Friday, June 20, 2008

Second Circuit Affirms Difficult Choice with Race-Conscious Effect

HandsVia Jack Sargent comes Ricci v. DeStefano from the Second Circuit, affirming per curiam the district court. All of the details are from the district court opinion, which is reported at Civil No. 3:04cv1109 (JBA), 2006 U.S. Dist. LEXIS 73277, 2006 WL 2828419 (D. Conn., Sept. 28, 2006) (subscriptions required).

The New Haven Fire Department an exam as part of its promotional process, and the process was established by a collective bargaining agreement. After examining the results of the test, the city held several hearings on whether to certify the results. The results appeared to show that the test disparately impacted African American and Hispanic applicants. After extensive testimony (both lay and expert) about the fairness of the test, its job relatedness, whether the process (and which part) had a disparate impact, and why, the city in a split decision refused to certify the results.

Plaintiffs are seventeen white candidates and one Hispanic candidate who took the promotional exams, fared very well, but received no promotion because without the CSB's certification of the test results, the promotional process could not proceed. They argued that the process did not produce a disparate impact, that it accurately reflected merit, and that the refusal to certify the results was because of political pressure to promote racial diversity--in other words, that this was discrimination against the white candidates. The city argued that the decision was either required by Title VII or was at least driven by a good faith belief that Title VII mandated its action. Plaintiffs countered that a good faith belief was not a defense, and that its assertion was just a pretext for discrimination.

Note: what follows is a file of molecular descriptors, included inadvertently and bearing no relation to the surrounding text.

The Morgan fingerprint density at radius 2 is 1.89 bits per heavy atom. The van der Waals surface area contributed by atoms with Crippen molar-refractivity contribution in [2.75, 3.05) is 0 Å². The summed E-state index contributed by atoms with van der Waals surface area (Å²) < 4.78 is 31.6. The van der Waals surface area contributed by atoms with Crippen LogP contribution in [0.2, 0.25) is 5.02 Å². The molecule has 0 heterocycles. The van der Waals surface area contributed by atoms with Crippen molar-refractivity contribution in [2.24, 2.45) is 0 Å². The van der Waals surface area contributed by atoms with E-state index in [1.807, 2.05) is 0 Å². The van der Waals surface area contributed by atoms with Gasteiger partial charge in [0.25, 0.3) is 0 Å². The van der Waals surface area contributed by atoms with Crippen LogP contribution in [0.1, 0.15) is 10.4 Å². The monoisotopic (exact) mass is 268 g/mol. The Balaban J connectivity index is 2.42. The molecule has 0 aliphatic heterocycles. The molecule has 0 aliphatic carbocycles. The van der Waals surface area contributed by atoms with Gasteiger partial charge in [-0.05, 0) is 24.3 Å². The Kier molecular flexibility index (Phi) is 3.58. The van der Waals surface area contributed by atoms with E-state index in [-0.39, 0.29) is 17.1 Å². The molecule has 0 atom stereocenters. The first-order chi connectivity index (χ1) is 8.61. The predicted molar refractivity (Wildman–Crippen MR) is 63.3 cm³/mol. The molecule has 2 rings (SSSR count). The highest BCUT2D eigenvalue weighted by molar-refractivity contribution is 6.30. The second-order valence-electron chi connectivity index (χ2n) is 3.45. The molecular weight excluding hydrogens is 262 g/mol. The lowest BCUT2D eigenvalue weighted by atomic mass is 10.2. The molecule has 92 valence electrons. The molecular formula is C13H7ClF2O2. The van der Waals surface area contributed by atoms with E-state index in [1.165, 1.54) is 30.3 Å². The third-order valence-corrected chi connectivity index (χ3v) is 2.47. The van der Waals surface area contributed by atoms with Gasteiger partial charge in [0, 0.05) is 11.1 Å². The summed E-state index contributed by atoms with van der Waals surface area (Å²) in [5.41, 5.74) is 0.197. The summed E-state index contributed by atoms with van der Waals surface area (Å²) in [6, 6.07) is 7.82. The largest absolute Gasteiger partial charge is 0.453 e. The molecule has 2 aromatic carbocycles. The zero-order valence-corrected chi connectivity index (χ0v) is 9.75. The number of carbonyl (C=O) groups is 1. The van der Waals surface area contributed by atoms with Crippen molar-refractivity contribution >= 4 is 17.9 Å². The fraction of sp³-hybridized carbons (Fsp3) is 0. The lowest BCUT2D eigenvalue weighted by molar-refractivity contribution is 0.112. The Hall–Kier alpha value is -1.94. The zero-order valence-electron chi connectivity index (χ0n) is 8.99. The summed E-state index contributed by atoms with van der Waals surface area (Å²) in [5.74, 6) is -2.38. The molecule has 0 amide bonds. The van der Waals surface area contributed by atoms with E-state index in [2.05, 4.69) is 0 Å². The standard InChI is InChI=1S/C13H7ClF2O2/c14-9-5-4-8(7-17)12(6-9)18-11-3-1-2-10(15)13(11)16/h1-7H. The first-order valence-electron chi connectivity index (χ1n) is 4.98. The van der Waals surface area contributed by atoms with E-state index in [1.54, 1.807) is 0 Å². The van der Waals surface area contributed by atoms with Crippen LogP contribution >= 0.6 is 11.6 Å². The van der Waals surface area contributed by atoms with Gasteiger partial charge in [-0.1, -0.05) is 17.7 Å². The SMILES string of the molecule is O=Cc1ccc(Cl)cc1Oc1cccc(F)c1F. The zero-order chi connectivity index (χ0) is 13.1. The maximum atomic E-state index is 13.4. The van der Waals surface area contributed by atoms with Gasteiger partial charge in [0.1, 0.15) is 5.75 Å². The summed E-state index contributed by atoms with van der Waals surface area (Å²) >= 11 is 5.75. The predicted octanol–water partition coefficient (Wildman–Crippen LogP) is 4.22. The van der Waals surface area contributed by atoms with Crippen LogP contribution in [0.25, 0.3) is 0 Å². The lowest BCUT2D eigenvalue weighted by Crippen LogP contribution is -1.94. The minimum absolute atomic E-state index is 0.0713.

The court held that the process did have a disparate impact and upheld the decision not to certify the results

Here, defendants' remedy is “race conscious” at most because their actions reflected their intent not to implement a promotional process based on testing results that had an adverse impact on African-Americans and Hispanics. The remedy chosen here was decidedly less “race conscious” than the remedies in Kirkland and Bushey, because New Haven did not race-norm the scores, they simply decided to start over, to develop some new assessment mechanism with less disparate impact. Thus, while the evidence shows that race was taken into account in the decision not to certify the test results, the result was race-neutral: all the test results were discarded, no one was promoted, and firefighters of every race will have to participate in another selection process to be considered for promotion. Indeed, there is a total absence of any evidence of discriminatory animus towards plaintiffs-under the reasoning of [Hayden v. County of Nassau, 180 F.3d 42, 51 (2d Cir. 1999)], “nothing in our jurisprudence precludes the use of race-neutral means to improve racial and gender representation.... [T]he intent to remedy the disparate impact of the prior exams is not equivalent to an intent to discriminate against non-minority applicants.”

Because the defendants lacked animus against white applicants, the court further found that there was no equal protection violation.

This was a very interesting analysis of what underlies a lot of the tension in antidiscrimination law. People usually perceive that decisions that harm one racial group benefit another, and decisions that appear to benefit a racial group appear to harm another. Ultimately, decisions to not harm one group will be perceived to cause harm to another group. Deciding whether that harm really exists or is something the law needs to prevent is explicit in the affirmative action debate, but it's also always present but unspoken in the typical discrimination case.


Employment Discrimination | Permalink

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